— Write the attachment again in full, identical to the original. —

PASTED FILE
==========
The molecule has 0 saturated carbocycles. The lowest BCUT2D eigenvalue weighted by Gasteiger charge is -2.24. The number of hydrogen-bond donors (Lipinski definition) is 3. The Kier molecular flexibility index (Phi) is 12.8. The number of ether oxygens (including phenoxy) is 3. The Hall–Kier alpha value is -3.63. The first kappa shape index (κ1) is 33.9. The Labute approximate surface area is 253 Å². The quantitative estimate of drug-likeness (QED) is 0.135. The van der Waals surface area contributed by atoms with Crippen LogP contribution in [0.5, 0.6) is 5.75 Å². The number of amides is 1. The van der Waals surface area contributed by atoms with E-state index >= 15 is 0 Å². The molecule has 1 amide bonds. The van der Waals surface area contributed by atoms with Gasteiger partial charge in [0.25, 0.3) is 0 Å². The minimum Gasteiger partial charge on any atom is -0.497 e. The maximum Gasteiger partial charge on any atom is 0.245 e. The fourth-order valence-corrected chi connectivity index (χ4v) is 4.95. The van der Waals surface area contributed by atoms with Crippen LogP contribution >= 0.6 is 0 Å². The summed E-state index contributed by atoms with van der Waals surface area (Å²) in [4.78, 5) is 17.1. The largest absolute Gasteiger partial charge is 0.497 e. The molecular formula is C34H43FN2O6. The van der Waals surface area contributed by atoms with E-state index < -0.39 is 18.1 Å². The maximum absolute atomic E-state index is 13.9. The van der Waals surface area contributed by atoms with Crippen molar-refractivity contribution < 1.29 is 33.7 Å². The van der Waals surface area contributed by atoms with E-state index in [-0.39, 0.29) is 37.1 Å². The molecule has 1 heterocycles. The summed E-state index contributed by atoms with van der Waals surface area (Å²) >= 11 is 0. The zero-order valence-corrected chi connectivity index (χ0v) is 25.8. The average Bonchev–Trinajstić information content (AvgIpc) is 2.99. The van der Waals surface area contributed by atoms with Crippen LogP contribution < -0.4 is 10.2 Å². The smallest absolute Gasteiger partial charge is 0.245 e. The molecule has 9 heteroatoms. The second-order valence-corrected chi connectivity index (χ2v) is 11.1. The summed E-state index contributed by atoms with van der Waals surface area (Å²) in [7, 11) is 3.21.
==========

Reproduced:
The molecule has 0 saturated carbocycles. The lowest BCUT2D eigenvalue weighted by Gasteiger charge is -2.24. The number of hydrogen-bond donors (Lipinski definition) is 3. The Kier molecular flexibility index (Phi) is 12.8. The number of ether oxygens (including phenoxy) is 3. The Hall–Kier alpha value is -3.63. The first kappa shape index (κ1) is 33.9. The Labute approximate surface area is 253 Å². The quantitative estimate of drug-likeness (QED) is 0.135. The van der Waals surface area contributed by atoms with Crippen LogP contribution in [0.5, 0.6) is 5.75 Å². The number of amides is 1. The van der Waals surface area contributed by atoms with E-state index >= 15 is 0 Å². The molecule has 1 amide bonds. The van der Waals surface area contributed by atoms with Gasteiger partial charge in [0.25, 0.3) is 0 Å². The minimum Gasteiger partial charge on any atom is -0.497 e. The maximum Gasteiger partial charge on any atom is 0.245 e. The fourth-order valence-corrected chi connectivity index (χ4v) is 4.95. The van der Waals surface area contributed by atoms with Crippen LogP contribution >= 0.6 is 0 Å². The summed E-state index contributed by atoms with van der Waals surface area (Å²) in [4.78, 5) is 17.1. The largest absolute Gasteiger partial charge is 0.497 e. The molecular formula is C34H43FN2O6. The van der Waals surface area contributed by atoms with E-state index < -0.39 is 18.1 Å². The maximum absolute atomic E-state index is 13.9. The van der Waals surface area contributed by atoms with Crippen molar-refractivity contribution < 1.29 is 33.7 Å². The van der Waals surface area contributed by atoms with E-state index in [-0.39, 0.29) is 37.1 Å². The molecule has 1 heterocycles. The summed E-state index contributed by atoms with van der Waals surface area (Å²) >= 11 is 0. The zero-order valence-corrected chi connectivity index (χ0v) is 25.8. The average Bonchev–Trinajstić information content (AvgIpc) is 2.99. The van der Waals surface area contributed by atoms with Crippen LogP contribution < -0.4 is 10.2 Å². The smallest absolute Gasteiger partial charge is 0.245 e. The molecule has 9 heteroatoms. The second-order valence-corrected chi connectivity index (χ2v) is 11.1. The summed E-state index contributed by atoms with van der Waals surface area (Å²) in [7, 11) is 3.21.